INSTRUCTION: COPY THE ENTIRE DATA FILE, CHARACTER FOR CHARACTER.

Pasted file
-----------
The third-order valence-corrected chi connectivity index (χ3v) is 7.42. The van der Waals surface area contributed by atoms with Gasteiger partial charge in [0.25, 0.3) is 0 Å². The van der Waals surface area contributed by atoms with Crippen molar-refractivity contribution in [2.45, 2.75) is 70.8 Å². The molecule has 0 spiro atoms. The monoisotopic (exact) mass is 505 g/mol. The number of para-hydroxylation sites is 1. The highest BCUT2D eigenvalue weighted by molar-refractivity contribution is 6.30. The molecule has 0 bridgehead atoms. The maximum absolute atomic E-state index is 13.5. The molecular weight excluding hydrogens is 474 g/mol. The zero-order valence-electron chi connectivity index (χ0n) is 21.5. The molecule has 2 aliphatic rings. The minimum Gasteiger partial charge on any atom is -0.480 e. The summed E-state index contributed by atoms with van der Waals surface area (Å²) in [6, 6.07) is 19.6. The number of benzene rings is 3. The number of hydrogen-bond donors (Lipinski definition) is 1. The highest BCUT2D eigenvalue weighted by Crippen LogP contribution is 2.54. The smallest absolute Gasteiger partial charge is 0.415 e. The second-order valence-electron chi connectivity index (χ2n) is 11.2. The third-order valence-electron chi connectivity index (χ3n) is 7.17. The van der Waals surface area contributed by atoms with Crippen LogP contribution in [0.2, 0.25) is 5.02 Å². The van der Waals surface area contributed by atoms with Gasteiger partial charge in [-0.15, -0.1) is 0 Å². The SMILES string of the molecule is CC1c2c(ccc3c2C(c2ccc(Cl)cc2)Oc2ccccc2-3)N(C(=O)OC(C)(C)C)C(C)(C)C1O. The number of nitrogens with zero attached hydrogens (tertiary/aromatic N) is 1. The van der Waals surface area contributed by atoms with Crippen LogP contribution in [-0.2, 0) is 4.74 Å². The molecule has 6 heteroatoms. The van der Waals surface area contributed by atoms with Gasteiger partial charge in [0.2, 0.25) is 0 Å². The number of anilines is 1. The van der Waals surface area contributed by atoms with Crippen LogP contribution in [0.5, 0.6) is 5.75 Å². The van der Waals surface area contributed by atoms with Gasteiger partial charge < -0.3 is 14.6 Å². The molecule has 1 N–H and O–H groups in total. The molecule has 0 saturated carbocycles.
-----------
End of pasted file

The third-order valence-corrected chi connectivity index (χ3v) is 7.42. The van der Waals surface area contributed by atoms with Gasteiger partial charge in [0.25, 0.3) is 0 Å². The van der Waals surface area contributed by atoms with Crippen molar-refractivity contribution in [2.45, 2.75) is 70.8 Å². The molecule has 0 spiro atoms. The monoisotopic (exact) mass is 505 g/mol. The number of para-hydroxylation sites is 1. The highest BCUT2D eigenvalue weighted by molar-refractivity contribution is 6.30. The molecule has 0 bridgehead atoms. The maximum absolute atomic E-state index is 13.5. The molecular weight excluding hydrogens is 474 g/mol. The zero-order valence-electron chi connectivity index (χ0n) is 21.5. The molecule has 2 aliphatic rings. The minimum Gasteiger partial charge on any atom is -0.480 e. The summed E-state index contributed by atoms with van der Waals surface area (Å²) in [6, 6.07) is 19.6. The number of benzene rings is 3. The number of hydrogen-bond donors (Lipinski definition) is 1. The highest BCUT2D eigenvalue weighted by Crippen LogP contribution is 2.54. The smallest absolute Gasteiger partial charge is 0.415 e. The second-order valence-electron chi connectivity index (χ2n) is 11.2. The third-order valence-electron chi connectivity index (χ3n) is 7.17. The van der Waals surface area contributed by atoms with Crippen LogP contribution in [0.2, 0.25) is 5.02 Å². The van der Waals surface area contributed by atoms with Gasteiger partial charge in [-0.15, -0.1) is 0 Å². The SMILES string of the molecule is CC1c2c(ccc3c2C(c2ccc(Cl)cc2)Oc2ccccc2-3)N(C(=O)OC(C)(C)C)C(C)(C)C1O. The number of nitrogens with zero attached hydrogens (tertiary/aromatic N) is 1. The van der Waals surface area contributed by atoms with Crippen LogP contribution in [-0.2, 0) is 4.74 Å². The molecule has 6 heteroatoms. The van der Waals surface area contributed by atoms with Gasteiger partial charge in [0.2, 0.25) is 0 Å². The number of anilines is 1. The van der Waals surface area contributed by atoms with Crippen LogP contribution in [0.5, 0.6) is 5.75 Å². The van der Waals surface area contributed by atoms with Gasteiger partial charge < -0.3 is 14.6 Å². The molecule has 1 N–H and O–H groups in total. The molecule has 0 saturated carbocycles.